Why you should interview yourself

I believe in the healing power of transition spaces. The in-between times stuck in the middle of the ending and the beginning of seasons are sometimes itchy, uncomfortable spaces. They are also essential spaces.

Life operates according to rhythms of work and rest. Both are needed. If you work way too much without a break, you’ll get burned out and maybe even a bit disillusioned. If you never do any work, you’ll end up feeling foggy and purposeless and also rather disillusioned.

A little while ago, I was running close to the edge of burnout. The signs were starting to pop up in certain questions that would start flashing on the screen in my mind like Why am I doing this? I would feel a bit dulled to my surroundings and the pizzaz of ambition didn’t make me feel as excited anymore. In short, I was really tired.

But then I got a week off with no responsibility to anyone other than myself. I took it as time to heal and recharge and reflect. For me, that reflection looks like sitting down and letting myself play in the arena of my mind. There are a lot of thoughts boggling around up there and unlatching the gate to let them breathe is my way of clearing some space up there, as well as getting some clarity and closure and direction in the middle space.

How often do you interview yourself?

That question came out of this reflection space as commentary on the space itself. As a journalism student, I’ve been trained to interview others. I’ve spent years asking questions and sculpting the facts and quotes into articles and documentary and punchy headlines. I noticed that I was absorbing so much from out there, but I wasn’t venturing very far into my own interior to explore what this all meant for me.

In short, I kind of felt like a machine that channeled other people’s stories and facts, but there was some kind of essential turnover and critical examination missing.

How often do you interview yourself? How often do you sit down and ask yourself how you’re really doing? How often do you wonder why you reacted that way or how that incident affected you? How often do you actually grab an emotion and slide down the thread of where it came from to the root of the whole thing?

I do this practice through writing. I’m sure there are a hundred ways to do it. Some people draw it out. Some people talk it out. Some people write poetry. Some people make collages. Some people make spreadsheets. Some people need to stand in nature. Some people compose a song. I don’t know what your way is, but you have one. You have a way that you get inside and figure out what you think and why. It’s a way of pulling through your thoughts and making sense of them. Usually it ends up in the form of something made.

One of my ways of doing this is through notebooks. I have big sketchbooks where I write thoughts or quotes I’ve heard or sketches in my head. I found one of those notebooks the other day and I spent time wandering through my own mind on the page. It’s a fascinating, illuminating experience to see what you think. It’s like a bulletin board of thoughts all tacked up and waiting to be explored.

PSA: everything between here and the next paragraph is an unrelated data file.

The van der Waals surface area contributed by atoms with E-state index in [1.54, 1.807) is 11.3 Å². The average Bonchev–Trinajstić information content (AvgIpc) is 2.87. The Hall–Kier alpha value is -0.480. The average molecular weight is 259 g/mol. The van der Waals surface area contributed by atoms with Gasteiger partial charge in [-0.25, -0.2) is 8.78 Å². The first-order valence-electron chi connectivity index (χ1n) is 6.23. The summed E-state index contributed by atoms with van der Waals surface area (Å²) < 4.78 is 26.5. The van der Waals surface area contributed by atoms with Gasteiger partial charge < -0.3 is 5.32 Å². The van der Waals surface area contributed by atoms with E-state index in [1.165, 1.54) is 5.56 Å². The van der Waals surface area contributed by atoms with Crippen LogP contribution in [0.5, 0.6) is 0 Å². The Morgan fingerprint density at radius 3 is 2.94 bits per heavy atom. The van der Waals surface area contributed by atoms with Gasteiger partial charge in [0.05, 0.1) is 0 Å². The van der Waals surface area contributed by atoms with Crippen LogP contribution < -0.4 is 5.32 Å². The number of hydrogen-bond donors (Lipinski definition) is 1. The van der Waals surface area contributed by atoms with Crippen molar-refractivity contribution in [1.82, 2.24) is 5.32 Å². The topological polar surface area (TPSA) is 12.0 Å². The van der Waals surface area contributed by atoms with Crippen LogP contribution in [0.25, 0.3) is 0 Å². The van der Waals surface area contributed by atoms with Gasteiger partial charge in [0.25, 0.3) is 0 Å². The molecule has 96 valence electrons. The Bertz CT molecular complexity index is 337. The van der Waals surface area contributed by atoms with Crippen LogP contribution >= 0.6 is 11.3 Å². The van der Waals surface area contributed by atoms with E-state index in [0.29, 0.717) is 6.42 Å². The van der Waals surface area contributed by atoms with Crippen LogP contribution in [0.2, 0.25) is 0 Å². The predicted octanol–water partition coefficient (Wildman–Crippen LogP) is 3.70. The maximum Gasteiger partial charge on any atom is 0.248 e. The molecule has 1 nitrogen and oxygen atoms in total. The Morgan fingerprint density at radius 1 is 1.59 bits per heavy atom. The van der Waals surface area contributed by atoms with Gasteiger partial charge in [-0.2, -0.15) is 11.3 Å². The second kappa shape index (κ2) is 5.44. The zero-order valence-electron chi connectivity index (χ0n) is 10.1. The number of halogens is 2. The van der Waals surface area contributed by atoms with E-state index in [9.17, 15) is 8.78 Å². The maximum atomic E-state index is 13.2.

You are more interesting than you think.

The reason I believe in this practice so much is because it does something healing in you. Talking it out or writing it out or making a song out of it funnels all of those loose, rogue thoughts into something pithy and whole. You can look at it and make sense of it, then. You can also share it and build off of it.

As I worked through all my thoughts this week, I discovered that I still needed to say good-bye to some old things and I needed to open new spots in my heart to welcome some new things. It was kind of like spring cleaning my heart: dusting out the corners, closing some doors, and opening some windows to let the breeze clear out all of the musty air. Taking real focused time to notice these things and allow myself to confront it all and, in some cases, make a plan to navigate it, is the reason why I think the reflection space is essential. It’s how you figure out where you are in the story and how to open the new chapter you’re about to dive into.

So, if you’ve never done this, take some intentional space to interview yourself. Actually ask yourself who, what, why, when, where and how. You can express that through writing or talking or drawing or thinking or composing. Go running or swimming or climbing while you think about it. Here are some sample questions to ask yourself:

Where am I right now in life? Is it really where I want to be?

Who am I and do I like that person?

What is bothering me right now?

What am I enjoying right now?

Who do I need to talk to?

What do I need right now?

Why did I react that way?

How can I do better next time?

Those are just a few questions of a thousand you could possibly ask yourself. The point is to critically think about where you were, where you are now, and where you are going. Critically reflect and maybe make a new plan before you head into the next season of life.

You might learn something from yourself.

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